The Indo-European homeland that wasn't.

Whatever you think of Quentin Atkinson and his theory of the Indo-European expansion, you have to concede that he is great at marketing. A new map made by Business Insider aims to visually present Atkinson's theory (below), which was then re-posted to other science journalism sites like ScienceAlert.

The video description is positively cringe-worthy, demonstrating that the mapmakers themselves have little knowledge of IE languages:

In 2012, a team of evolutionary biologists at the University of Auckland led by Dr. Quentin Atkinson released a study that found all modern IE languages could be traced back to a single root: Anatolian — the language of Anatolia, now modern-day Turkey.

I'm sorry but no one is claiming that the IE languages derive from "Anatolian" (whatever that means), not even Atkinson. The Anatolian languages comprise the Anatolian branch of the Indo-European language family. They derive from a hypothetical common ancestor, Proto-Anatolian. Proto-Anatolian, in turn, comes from Proto-Indo-European, which is the ancestor to the other Indo-European languages as well. 

Atkinson's theory is outside of mainstream historical linguistics. It was sharply criticized by Martin Lewis of Stanford, but for the most part was ignored as unsupported by the evidence. While the origins of the Indo-Europeans is still a point of contention, the most commonly accepted theory is Gimbutas' Kurgan Steppe Hypothesis, as it was supported by subsequent discoveries both linguistically and archaeologically. The other theory with any credibility is Renfrew's Anatolian Hypothesis (advocating for the same location as Atkinson's theory, but arguing for a very different timeperiod), but the Anatolian Hypothesis has fallen on hard times and I very much doubt it will survive another 25 years.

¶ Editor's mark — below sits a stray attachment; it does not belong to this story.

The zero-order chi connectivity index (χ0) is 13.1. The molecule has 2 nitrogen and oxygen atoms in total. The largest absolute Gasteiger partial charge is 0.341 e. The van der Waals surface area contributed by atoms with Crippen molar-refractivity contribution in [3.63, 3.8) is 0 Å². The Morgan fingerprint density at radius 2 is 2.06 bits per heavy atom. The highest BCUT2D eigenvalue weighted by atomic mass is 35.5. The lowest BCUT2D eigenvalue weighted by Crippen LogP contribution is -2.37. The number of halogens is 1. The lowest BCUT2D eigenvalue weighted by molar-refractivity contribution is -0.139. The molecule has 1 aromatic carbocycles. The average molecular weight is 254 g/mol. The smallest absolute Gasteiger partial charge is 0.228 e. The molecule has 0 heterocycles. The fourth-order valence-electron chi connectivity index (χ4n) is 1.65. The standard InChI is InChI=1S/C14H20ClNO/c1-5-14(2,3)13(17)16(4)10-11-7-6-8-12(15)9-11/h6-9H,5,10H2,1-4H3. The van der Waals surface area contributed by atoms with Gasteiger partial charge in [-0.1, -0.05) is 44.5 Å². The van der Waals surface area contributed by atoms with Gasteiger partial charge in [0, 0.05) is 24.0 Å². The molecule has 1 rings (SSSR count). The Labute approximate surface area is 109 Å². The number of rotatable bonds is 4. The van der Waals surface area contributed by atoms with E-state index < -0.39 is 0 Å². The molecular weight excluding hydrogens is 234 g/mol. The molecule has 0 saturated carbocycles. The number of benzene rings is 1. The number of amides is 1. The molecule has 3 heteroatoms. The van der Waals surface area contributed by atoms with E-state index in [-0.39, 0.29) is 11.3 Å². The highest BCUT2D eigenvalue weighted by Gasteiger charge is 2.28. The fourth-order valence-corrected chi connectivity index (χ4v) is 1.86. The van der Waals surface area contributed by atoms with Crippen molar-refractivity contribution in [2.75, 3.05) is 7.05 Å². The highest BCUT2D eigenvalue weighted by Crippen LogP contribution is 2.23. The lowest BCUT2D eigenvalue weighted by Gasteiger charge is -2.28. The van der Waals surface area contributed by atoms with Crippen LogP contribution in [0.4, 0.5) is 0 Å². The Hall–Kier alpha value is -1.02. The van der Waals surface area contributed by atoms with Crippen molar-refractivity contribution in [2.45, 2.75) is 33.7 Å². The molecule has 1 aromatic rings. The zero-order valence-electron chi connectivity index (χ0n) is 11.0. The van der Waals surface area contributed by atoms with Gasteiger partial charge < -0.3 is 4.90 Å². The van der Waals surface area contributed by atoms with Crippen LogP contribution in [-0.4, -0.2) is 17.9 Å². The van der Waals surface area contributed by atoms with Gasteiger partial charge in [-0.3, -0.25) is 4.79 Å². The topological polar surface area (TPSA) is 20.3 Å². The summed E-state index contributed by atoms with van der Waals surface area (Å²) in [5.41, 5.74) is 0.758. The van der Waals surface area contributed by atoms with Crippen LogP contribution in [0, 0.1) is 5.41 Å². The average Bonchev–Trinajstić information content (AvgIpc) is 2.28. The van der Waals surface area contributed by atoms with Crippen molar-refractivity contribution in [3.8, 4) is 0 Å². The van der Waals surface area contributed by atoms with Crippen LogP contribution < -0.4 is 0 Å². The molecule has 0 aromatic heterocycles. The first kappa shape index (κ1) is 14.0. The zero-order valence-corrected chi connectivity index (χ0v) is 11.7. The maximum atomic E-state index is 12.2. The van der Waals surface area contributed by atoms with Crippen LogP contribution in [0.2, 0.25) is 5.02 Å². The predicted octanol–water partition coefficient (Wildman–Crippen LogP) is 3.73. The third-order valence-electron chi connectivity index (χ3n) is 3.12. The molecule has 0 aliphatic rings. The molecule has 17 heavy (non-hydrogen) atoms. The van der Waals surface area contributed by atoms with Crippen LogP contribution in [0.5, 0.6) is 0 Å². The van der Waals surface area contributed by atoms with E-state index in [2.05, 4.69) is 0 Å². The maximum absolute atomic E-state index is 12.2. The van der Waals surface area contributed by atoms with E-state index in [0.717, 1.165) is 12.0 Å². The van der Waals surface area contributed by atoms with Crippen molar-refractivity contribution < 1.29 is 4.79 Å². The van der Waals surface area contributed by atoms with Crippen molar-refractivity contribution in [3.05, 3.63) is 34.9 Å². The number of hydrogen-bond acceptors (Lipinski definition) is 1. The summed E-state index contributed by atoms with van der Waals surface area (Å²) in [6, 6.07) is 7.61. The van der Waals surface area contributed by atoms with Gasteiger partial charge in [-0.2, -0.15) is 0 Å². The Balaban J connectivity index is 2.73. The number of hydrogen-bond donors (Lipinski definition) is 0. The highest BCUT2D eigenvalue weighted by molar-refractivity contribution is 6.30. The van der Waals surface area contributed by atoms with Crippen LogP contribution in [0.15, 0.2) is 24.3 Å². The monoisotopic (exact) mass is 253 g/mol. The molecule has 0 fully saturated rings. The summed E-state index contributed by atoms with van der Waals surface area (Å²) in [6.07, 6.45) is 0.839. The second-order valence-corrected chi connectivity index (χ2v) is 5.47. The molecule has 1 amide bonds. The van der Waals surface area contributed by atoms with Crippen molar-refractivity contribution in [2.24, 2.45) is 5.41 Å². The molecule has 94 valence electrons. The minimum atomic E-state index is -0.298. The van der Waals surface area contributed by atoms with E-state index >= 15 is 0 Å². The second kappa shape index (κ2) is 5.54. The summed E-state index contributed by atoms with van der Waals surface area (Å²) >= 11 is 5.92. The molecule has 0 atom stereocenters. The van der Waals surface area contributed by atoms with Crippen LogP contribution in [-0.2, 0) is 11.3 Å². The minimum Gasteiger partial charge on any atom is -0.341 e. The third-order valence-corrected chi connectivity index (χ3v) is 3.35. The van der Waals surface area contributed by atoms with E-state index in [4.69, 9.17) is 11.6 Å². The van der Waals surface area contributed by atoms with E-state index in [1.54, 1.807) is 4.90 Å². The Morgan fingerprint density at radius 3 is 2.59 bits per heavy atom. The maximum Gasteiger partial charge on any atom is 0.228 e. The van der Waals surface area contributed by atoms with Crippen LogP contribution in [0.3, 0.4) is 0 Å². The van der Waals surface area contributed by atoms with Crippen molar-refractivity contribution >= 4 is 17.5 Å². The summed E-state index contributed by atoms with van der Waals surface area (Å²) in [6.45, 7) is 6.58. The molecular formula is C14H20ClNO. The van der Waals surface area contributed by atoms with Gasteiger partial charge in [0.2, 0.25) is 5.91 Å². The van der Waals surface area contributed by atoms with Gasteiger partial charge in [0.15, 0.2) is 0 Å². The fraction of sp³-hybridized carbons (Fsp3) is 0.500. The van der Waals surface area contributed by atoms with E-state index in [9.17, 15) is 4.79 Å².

Atkinson's theory is sexier. It simplifies the narrative and is more easily digested by the media. For the most part, the media has ate it up. Someone on Facebook put it better: